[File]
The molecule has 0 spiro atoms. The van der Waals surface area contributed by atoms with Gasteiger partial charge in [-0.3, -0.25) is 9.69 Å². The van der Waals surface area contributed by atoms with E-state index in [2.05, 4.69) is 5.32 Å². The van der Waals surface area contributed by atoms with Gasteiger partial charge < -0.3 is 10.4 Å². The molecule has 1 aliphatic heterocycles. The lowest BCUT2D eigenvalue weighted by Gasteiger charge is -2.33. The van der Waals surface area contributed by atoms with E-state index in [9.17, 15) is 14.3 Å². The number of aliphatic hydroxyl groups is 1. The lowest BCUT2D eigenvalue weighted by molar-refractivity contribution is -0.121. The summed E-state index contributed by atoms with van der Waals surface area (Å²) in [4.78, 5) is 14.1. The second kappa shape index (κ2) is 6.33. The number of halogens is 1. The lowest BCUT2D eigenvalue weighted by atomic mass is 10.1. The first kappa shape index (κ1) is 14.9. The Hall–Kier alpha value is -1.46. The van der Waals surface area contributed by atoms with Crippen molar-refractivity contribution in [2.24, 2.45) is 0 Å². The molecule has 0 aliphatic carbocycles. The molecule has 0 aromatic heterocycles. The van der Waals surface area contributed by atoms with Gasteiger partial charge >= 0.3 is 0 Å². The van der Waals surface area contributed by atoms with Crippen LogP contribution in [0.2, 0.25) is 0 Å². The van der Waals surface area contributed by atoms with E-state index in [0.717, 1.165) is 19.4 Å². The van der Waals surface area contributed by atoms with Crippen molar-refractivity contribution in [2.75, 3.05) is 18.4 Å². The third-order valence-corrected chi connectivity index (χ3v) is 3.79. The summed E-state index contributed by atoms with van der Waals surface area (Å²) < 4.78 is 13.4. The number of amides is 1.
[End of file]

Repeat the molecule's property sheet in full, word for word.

The molecule has 0 spiro atoms. The van der Waals surface area contributed by atoms with Gasteiger partial charge in [-0.3, -0.25) is 9.69 Å². The van der Waals surface area contributed by atoms with E-state index in [2.05, 4.69) is 5.32 Å². The van der Waals surface area contributed by atoms with Gasteiger partial charge < -0.3 is 10.4 Å². The molecule has 1 aliphatic heterocycles. The lowest BCUT2D eigenvalue weighted by Gasteiger charge is -2.33. The van der Waals surface area contributed by atoms with E-state index in [9.17, 15) is 14.3 Å². The number of aliphatic hydroxyl groups is 1. The lowest BCUT2D eigenvalue weighted by molar-refractivity contribution is -0.121. The summed E-state index contributed by atoms with van der Waals surface area (Å²) in [4.78, 5) is 14.1. The second kappa shape index (κ2) is 6.33. The number of halogens is 1. The lowest BCUT2D eigenvalue weighted by atomic mass is 10.1. The first kappa shape index (κ1) is 14.9. The Hall–Kier alpha value is -1.46. The van der Waals surface area contributed by atoms with Crippen molar-refractivity contribution in [2.24, 2.45) is 0 Å². The molecule has 0 aliphatic carbocycles. The molecule has 0 aromatic heterocycles. The van der Waals surface area contributed by atoms with Gasteiger partial charge >= 0.3 is 0 Å². The van der Waals surface area contributed by atoms with Crippen LogP contribution in [0.2, 0.25) is 0 Å². The van der Waals surface area contributed by atoms with E-state index in [0.717, 1.165) is 19.4 Å². The van der Waals surface area contributed by atoms with Crippen molar-refractivity contribution in [2.75, 3.05) is 18.4 Å². The third-order valence-corrected chi connectivity index (χ3v) is 3.79. The summed E-state index contributed by atoms with van der Waals surface area (Å²) < 4.78 is 13.4. The number of amides is 1.